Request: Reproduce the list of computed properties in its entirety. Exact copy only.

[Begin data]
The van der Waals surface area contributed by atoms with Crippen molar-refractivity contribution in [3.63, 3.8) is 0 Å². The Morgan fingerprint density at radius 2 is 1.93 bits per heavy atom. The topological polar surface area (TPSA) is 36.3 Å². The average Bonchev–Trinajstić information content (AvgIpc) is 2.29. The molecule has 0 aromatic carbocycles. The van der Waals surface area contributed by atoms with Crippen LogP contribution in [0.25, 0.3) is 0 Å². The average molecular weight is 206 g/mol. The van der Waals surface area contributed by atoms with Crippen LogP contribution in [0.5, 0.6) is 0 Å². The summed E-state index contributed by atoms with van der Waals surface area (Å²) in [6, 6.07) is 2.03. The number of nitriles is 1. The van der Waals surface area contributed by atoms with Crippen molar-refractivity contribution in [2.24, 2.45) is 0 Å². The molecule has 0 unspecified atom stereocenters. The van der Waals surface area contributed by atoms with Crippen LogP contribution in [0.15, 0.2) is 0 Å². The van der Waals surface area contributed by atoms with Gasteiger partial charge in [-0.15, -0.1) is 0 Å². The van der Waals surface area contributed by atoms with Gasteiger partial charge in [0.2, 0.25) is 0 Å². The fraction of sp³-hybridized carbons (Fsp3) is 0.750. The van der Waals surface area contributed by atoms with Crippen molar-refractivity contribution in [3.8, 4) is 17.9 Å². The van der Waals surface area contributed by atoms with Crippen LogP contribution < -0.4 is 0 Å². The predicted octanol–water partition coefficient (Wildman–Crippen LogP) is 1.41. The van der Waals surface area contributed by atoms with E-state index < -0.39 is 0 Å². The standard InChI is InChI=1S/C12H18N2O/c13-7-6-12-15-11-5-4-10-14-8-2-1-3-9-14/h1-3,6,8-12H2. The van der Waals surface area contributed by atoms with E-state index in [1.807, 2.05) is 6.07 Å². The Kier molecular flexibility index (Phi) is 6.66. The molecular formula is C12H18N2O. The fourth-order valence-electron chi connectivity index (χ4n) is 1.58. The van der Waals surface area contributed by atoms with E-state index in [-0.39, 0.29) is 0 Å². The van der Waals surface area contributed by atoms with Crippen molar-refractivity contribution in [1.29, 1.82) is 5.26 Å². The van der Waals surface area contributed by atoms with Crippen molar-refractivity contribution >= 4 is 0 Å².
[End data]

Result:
The van der Waals surface area contributed by atoms with Crippen molar-refractivity contribution in [3.63, 3.8) is 0 Å². The Morgan fingerprint density at radius 2 is 1.93 bits per heavy atom. The topological polar surface area (TPSA) is 36.3 Å². The average Bonchev–Trinajstić information content (AvgIpc) is 2.29. The molecule has 0 aromatic carbocycles. The van der Waals surface area contributed by atoms with Crippen LogP contribution in [0.25, 0.3) is 0 Å². The average molecular weight is 206 g/mol. The van der Waals surface area contributed by atoms with Crippen LogP contribution in [0.5, 0.6) is 0 Å². The summed E-state index contributed by atoms with van der Waals surface area (Å²) in [6, 6.07) is 2.03. The number of nitriles is 1. The van der Waals surface area contributed by atoms with Crippen molar-refractivity contribution in [2.24, 2.45) is 0 Å². The molecule has 0 unspecified atom stereocenters. The van der Waals surface area contributed by atoms with Crippen LogP contribution in [0.15, 0.2) is 0 Å². The van der Waals surface area contributed by atoms with Gasteiger partial charge in [-0.15, -0.1) is 0 Å². The van der Waals surface area contributed by atoms with Gasteiger partial charge in [0.2, 0.25) is 0 Å². The fraction of sp³-hybridized carbons (Fsp3) is 0.750. The van der Waals surface area contributed by atoms with Crippen molar-refractivity contribution in [3.8, 4) is 17.9 Å². The van der Waals surface area contributed by atoms with Crippen LogP contribution < -0.4 is 0 Å². The predicted octanol–water partition coefficient (Wildman–Crippen LogP) is 1.41. The van der Waals surface area contributed by atoms with E-state index < -0.39 is 0 Å². The standard InChI is InChI=1S/C12H18N2O/c13-7-6-12-15-11-5-4-10-14-8-2-1-3-9-14/h1-3,6,8-12H2. The van der Waals surface area contributed by atoms with E-state index in [1.807, 2.05) is 6.07 Å². The Kier molecular flexibility index (Phi) is 6.66. The molecular formula is C12H18N2O. The fourth-order valence-electron chi connectivity index (χ4n) is 1.58. The van der Waals surface area contributed by atoms with E-state index in [-0.39, 0.29) is 0 Å². The van der Waals surface area contributed by atoms with Crippen molar-refractivity contribution in [1.29, 1.82) is 5.26 Å². The van der Waals surface area contributed by atoms with Crippen molar-refractivity contribution >= 4 is 0 Å².